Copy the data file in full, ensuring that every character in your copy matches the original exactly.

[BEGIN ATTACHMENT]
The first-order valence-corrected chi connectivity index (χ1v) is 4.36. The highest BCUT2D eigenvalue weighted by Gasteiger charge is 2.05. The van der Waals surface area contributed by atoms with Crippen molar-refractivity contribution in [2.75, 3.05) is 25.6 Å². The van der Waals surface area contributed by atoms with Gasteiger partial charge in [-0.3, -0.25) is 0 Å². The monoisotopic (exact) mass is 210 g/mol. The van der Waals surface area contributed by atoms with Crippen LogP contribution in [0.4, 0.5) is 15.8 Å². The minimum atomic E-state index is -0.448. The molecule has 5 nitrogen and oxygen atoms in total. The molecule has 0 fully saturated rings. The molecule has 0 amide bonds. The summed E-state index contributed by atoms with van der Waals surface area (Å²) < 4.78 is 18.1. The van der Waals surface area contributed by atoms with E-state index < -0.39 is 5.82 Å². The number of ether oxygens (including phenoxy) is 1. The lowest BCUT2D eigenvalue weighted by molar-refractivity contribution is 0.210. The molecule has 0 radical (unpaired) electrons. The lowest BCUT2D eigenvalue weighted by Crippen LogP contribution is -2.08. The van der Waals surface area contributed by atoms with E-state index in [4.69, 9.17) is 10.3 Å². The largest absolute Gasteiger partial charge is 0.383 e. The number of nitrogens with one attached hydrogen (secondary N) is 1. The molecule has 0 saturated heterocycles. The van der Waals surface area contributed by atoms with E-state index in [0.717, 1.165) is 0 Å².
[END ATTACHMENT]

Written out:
The first-order valence-corrected chi connectivity index (χ1v) is 4.36. The highest BCUT2D eigenvalue weighted by Gasteiger charge is 2.05. The van der Waals surface area contributed by atoms with Crippen molar-refractivity contribution in [2.75, 3.05) is 25.6 Å². The van der Waals surface area contributed by atoms with Gasteiger partial charge in [-0.3, -0.25) is 0 Å². The monoisotopic (exact) mass is 210 g/mol. The van der Waals surface area contributed by atoms with Crippen LogP contribution in [0.4, 0.5) is 15.8 Å². The minimum atomic E-state index is -0.448. The molecule has 5 nitrogen and oxygen atoms in total. The molecule has 0 fully saturated rings. The molecule has 0 amide bonds. The summed E-state index contributed by atoms with van der Waals surface area (Å²) < 4.78 is 18.1. The van der Waals surface area contributed by atoms with E-state index < -0.39 is 5.82 Å². The number of ether oxygens (including phenoxy) is 1. The lowest BCUT2D eigenvalue weighted by molar-refractivity contribution is 0.210. The molecule has 0 radical (unpaired) electrons. The lowest BCUT2D eigenvalue weighted by Crippen LogP contribution is -2.08. The van der Waals surface area contributed by atoms with E-state index in [4.69, 9.17) is 10.3 Å². The largest absolute Gasteiger partial charge is 0.383 e. The number of nitrogens with one attached hydrogen (secondary N) is 1. The molecule has 0 saturated heterocycles. The van der Waals surface area contributed by atoms with E-state index in [0.717, 1.165) is 0 Å².